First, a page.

‘Breaking Through’ was developed in response to the concerns about school bullying and violence and their link to depression and suicide in young people.  It is a community development and holistic approach to challenge discrimination in schools involving families, students, staff and workers.

“As part of the program students who wouldn’t usually work together, were placed in teams to work on role plays to explore issues, talk about values and what’s important to them.

“It moved them away from identifying people with judgment and superficial descriptions as they got to know each other as people. The reaction was ‘I didn’t know I was going to like this person.’

“It was transformational. Through this program kids changed, they stepped into leadership roles, they became more confident to speak out,” Kerry said.

“If we’d had the dollars to follow the trajectory of these students we would know that a significant number of people who have had that kind of transformational training actually go onto have greater impact on their own lives and the organisations they work for. That is the benefit of experiential, values-based learning.”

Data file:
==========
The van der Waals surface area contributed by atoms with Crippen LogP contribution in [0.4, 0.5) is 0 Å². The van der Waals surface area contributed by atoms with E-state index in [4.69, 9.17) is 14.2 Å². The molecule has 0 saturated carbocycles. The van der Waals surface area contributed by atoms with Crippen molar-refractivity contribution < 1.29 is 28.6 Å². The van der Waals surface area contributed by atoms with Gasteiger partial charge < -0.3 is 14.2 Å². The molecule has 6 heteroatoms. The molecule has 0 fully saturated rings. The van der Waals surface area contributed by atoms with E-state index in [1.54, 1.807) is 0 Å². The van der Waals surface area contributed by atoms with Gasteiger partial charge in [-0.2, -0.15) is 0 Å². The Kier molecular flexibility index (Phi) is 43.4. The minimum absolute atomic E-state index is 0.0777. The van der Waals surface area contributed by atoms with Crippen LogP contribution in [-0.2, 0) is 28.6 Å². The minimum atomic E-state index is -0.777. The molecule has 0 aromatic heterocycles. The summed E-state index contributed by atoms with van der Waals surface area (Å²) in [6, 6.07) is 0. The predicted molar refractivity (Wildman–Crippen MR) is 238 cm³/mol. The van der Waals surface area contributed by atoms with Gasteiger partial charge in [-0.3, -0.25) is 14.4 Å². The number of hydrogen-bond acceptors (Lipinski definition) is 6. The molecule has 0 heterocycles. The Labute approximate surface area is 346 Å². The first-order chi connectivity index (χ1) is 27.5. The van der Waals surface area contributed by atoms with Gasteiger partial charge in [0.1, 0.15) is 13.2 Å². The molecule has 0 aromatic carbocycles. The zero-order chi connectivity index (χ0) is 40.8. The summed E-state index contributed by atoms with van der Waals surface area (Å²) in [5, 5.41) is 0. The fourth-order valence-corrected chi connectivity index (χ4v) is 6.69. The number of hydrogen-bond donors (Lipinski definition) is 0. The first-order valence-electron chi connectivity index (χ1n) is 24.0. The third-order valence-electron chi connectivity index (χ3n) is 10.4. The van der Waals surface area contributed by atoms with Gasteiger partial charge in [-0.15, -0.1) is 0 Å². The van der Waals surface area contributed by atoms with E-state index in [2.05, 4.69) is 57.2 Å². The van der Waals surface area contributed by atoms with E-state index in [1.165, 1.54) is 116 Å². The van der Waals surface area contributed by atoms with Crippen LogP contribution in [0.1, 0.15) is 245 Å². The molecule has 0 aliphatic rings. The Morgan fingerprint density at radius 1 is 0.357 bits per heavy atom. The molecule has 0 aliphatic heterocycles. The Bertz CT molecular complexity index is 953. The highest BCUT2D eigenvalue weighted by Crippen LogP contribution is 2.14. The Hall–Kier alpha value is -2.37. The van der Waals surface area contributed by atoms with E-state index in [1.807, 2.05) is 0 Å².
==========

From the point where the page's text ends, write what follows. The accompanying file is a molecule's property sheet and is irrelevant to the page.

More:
“It was transformational. Through this program kids changed,
they stepped into leadership roles, they became more confident to speak out,”

“The thing that changed was a recognition of difference. An appreciation and an awareness from staff, parents and others that you see kids as kids exploring their sexuality, not monsters or some kind of threat.”

Kerry still sees this work which was completed in 2004 as unfinished business. Despite her best efforts, with changes of government and staff in government departments, awareness of the program and its impacts was lost.

And the findings are not reflected in current government policy. “I would love to go back and work with schools around anti-discrimination particularly when I see all the stuff in the papers at the moment.”